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In Their Own Words

October 01, 1862

Letter after Battle of Antietam

From Goosetown, Virginia, Confederate soldier Edgar Richardson wrote to his mother back in Georgia:

“… We are now encamped about six miles from Winchester… . We hear no news at all with the exception of camp rumors and there is a good deal of that. I understand 60,000 Yankees [are] at Leesburg and 25,00 at Suffolk, and if it be true we will have to get back towards Richmond. We have lost a great many men since we came up in this part of the country, but our army is stronger at this time that it was before the fight. They have got up all of the stragglers and well men from the hospitals. General lee said he would have routed the enemy at Sharpsburg, Maryland, if it had not been that our army straggled so. I think there was about 20,000 of our army that straggled off and were not in the fight. I don’t wish to visit Maryland anymore… .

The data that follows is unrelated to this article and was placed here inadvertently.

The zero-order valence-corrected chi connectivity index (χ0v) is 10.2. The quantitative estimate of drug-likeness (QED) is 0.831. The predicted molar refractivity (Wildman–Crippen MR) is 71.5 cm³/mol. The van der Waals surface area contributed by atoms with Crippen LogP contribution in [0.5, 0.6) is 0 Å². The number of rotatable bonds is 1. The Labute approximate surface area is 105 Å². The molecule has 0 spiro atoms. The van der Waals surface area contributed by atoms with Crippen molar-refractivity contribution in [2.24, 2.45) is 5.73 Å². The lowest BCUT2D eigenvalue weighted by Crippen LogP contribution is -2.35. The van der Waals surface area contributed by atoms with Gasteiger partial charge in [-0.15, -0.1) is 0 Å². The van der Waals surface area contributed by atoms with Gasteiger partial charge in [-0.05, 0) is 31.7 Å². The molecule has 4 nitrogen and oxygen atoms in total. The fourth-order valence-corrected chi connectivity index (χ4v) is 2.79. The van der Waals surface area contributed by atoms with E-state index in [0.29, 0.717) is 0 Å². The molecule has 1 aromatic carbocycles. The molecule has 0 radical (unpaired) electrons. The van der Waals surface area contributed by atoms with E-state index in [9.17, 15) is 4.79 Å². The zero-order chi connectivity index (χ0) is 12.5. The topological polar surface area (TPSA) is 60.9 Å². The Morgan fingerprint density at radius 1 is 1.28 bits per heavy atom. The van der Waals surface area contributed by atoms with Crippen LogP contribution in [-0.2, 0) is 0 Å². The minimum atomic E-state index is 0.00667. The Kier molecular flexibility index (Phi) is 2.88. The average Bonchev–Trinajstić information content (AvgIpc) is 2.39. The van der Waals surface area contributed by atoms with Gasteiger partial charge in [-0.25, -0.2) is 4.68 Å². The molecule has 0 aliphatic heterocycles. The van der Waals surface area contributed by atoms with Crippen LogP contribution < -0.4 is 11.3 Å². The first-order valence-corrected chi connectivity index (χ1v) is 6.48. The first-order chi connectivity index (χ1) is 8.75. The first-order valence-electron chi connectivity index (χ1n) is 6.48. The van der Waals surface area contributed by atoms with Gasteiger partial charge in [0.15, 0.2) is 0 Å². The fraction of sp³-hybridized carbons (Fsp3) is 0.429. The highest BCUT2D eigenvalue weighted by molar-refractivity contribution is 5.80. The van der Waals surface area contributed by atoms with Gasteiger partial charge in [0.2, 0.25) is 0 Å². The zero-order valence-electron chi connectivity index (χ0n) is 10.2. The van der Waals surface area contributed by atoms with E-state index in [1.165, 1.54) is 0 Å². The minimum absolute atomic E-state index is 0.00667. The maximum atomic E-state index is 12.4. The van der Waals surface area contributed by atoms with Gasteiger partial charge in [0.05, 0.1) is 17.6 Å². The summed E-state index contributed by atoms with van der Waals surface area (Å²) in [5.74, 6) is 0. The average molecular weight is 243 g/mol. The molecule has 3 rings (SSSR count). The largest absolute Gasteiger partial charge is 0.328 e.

“We come up to General Cobb in 200 yards of the Yankees. He and his staff were doing all in their power to rally his men, but it was too much of a Bull Run stampede to stop them. When we got to where he was, he asked whose battery it was. We told him it was the Troup Artillery.

“We draw a uniform, blanket, shirts, drawers, socks, shoes, hat in a few days, and I will feel like a new man when I get them… . I am well and hearty. All of the Watkinsville boys are well, but Tony, his foot has not get entirely well.”

Source: Mills Lane (ed.), “Dear Mother: Don’t grieve about me. If I get killed, I’ll only be dead.”: Letters from Georgia Soldiers in the Civil War (Savannah: Beehive Press, 1990), pp. 192-193.